Praise for Declan Burke: “Burke shows again that he’s not just a comic genius, but also a fine dramatic writer and storyteller.” – Booklist. “Proust meets Chandler over a pint of Guinness.” – Spectator. “Among the most memorable books of the year, of any genre.” – Sunday Times. “A hardboiled delight.” – Guardian. “Imagine Donald Westlake and Richard Stark collaborating on a screwball noir.” – Kirkus Reviews. “A cross between Raymond Chandler and Flann O’Brien.” – John Banville.

Monday, July 17, 2017

Feature: Benjamin Black on Crime Fiction and the City

Benjamin Black’s latest novel, PRAGUE NIGHTS (Viking), was published last month, a historical mystery set in – spoiler alert! – Prague, and sufficient reason for said Benny Blanco to wax lyrical in the Daily Telegraph on the topic of the city being God’s gift to the crime writer, said waxy lyricism encompassing the work of Raymond Chandler, Margery Allingham, Martin Cruz Smith, Michael Dibdin and Dostoevsky. To wit:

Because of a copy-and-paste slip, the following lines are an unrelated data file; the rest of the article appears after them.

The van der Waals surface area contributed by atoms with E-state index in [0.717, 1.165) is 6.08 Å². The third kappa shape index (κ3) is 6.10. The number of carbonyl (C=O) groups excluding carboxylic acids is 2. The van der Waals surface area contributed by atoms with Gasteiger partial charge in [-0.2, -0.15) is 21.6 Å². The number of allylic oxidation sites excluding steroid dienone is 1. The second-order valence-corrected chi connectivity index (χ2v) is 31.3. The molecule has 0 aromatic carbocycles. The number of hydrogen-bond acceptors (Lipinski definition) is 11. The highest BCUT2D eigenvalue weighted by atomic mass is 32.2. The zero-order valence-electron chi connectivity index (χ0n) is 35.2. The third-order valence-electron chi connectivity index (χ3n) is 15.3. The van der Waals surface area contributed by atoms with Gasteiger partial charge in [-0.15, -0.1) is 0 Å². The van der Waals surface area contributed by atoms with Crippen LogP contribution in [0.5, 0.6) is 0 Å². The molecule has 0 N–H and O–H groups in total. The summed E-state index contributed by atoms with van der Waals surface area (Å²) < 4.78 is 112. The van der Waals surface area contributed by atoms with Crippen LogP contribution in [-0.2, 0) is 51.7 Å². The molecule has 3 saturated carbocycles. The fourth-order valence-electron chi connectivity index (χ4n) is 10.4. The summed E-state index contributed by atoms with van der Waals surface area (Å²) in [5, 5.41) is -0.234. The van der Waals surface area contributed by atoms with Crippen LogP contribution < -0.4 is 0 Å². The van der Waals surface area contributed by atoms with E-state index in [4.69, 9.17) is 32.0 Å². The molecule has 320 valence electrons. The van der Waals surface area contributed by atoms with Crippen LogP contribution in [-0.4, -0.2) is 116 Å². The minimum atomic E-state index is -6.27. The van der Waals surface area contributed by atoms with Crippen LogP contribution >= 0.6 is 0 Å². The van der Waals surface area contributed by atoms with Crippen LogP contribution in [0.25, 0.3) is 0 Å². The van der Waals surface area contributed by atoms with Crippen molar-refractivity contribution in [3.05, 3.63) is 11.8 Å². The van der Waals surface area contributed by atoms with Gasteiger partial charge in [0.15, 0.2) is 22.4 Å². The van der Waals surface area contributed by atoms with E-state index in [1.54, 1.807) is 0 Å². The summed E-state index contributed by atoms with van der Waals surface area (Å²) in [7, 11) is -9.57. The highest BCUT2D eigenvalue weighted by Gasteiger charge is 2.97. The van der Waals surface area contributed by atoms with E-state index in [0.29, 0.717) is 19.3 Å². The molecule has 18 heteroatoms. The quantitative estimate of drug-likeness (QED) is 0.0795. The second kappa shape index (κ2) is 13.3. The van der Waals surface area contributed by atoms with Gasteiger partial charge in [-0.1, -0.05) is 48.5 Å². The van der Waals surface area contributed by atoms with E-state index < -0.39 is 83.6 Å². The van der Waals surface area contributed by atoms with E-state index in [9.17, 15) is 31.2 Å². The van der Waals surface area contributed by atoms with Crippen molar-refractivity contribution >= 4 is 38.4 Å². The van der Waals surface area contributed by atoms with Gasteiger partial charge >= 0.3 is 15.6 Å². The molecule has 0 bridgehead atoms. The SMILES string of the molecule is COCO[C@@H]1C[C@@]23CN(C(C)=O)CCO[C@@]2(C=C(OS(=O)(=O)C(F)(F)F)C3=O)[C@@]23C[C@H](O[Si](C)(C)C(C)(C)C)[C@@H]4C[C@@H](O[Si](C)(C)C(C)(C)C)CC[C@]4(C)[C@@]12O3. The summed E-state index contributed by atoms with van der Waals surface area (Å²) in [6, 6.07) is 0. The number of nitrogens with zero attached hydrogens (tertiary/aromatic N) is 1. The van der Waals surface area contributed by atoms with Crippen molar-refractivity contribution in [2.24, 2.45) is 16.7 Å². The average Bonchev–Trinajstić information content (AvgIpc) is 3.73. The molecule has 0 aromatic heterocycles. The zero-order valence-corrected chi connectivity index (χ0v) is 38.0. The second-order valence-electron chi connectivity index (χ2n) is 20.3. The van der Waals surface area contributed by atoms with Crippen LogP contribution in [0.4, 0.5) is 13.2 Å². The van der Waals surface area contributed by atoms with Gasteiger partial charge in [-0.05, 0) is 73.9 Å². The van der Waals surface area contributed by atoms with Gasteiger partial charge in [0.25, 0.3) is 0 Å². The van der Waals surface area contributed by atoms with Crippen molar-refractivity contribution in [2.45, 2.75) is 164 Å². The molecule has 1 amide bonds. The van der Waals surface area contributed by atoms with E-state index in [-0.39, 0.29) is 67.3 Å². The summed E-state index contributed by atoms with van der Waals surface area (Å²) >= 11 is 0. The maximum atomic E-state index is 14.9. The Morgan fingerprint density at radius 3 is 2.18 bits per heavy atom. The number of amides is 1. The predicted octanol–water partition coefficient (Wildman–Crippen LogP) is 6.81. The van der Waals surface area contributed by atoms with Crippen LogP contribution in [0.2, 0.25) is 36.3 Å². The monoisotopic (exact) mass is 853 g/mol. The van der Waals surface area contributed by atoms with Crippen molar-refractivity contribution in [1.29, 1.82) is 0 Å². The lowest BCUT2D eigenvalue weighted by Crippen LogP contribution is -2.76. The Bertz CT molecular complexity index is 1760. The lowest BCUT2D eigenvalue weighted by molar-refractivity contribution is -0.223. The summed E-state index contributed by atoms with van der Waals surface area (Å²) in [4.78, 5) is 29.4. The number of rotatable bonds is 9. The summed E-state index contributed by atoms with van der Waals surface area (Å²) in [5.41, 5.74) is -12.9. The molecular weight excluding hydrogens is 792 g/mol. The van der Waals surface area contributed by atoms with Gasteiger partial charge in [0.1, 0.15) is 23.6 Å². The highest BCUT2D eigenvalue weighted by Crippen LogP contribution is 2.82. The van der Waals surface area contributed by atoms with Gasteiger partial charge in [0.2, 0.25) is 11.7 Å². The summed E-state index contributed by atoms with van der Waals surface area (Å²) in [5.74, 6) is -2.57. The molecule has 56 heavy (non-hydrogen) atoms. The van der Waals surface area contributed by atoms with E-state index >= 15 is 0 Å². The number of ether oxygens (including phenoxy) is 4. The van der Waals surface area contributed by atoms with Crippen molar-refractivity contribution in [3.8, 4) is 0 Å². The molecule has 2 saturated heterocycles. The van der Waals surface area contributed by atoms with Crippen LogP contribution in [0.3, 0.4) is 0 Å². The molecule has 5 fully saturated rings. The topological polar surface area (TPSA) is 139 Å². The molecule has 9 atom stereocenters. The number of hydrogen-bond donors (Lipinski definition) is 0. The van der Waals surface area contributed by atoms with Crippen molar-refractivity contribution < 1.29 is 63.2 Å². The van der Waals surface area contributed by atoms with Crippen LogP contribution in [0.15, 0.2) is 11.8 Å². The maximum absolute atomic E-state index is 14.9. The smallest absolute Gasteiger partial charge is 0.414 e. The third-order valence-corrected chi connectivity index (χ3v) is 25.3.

“The city is God’s gift to the crime writer. Yes, there is just as much scope, if not more, for blood-letting, skulduggery and devilment in the countryside as there is in town. However, the urban wilderness lends itself with particular aptness to noir fiction, whether it be Maigret’s Paris, Philip Marlowe’s Bay City, a lightly fictionalised version of Santa Monica, or Dostoevsky’s St Petersburg.
  “Of course, it used to be more congenial in the old days, before the coming of Clean Air Acts and the general frowning upon and legislation against the cigarette, that essential prop of the spinner of tales of stylish mayhem. The classic crime novel reeks of tobacco smoke, is touched with the wistful fragrance of sooty rain on shiny pavements and coughs its lungs out in peasouper fogs.”
  For the rest, clickety-click here